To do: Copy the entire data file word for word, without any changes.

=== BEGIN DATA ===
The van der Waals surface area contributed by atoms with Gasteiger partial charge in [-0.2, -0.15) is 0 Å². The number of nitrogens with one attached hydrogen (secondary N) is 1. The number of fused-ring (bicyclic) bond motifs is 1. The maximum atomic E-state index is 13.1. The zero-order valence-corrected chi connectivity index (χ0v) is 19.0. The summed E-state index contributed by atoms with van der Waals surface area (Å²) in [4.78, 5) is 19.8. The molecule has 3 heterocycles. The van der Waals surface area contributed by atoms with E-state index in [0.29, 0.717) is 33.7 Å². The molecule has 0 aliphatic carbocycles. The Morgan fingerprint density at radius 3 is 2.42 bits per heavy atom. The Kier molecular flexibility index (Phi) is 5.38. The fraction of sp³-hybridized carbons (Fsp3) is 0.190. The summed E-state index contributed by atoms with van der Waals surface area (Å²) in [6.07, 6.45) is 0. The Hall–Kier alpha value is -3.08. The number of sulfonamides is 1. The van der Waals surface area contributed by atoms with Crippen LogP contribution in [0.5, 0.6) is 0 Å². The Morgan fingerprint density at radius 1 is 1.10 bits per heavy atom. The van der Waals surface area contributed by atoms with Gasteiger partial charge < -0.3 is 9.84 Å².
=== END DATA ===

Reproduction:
The van der Waals surface area contributed by atoms with Gasteiger partial charge in [-0.2, -0.15) is 0 Å². The number of nitrogens with one attached hydrogen (secondary N) is 1. The number of fused-ring (bicyclic) bond motifs is 1. The maximum atomic E-state index is 13.1. The zero-order valence-corrected chi connectivity index (χ0v) is 19.0. The summed E-state index contributed by atoms with van der Waals surface area (Å²) in [4.78, 5) is 19.8. The molecule has 3 heterocycles. The van der Waals surface area contributed by atoms with E-state index in [0.29, 0.717) is 33.7 Å². The molecule has 0 aliphatic carbocycles. The Morgan fingerprint density at radius 3 is 2.42 bits per heavy atom. The Kier molecular flexibility index (Phi) is 5.38. The fraction of sp³-hybridized carbons (Fsp3) is 0.190. The summed E-state index contributed by atoms with van der Waals surface area (Å²) in [6.07, 6.45) is 0. The Hall–Kier alpha value is -3.08. The number of sulfonamides is 1. The van der Waals surface area contributed by atoms with Crippen LogP contribution in [0.5, 0.6) is 0 Å². The Morgan fingerprint density at radius 1 is 1.10 bits per heavy atom. The van der Waals surface area contributed by atoms with Gasteiger partial charge < -0.3 is 9.84 Å².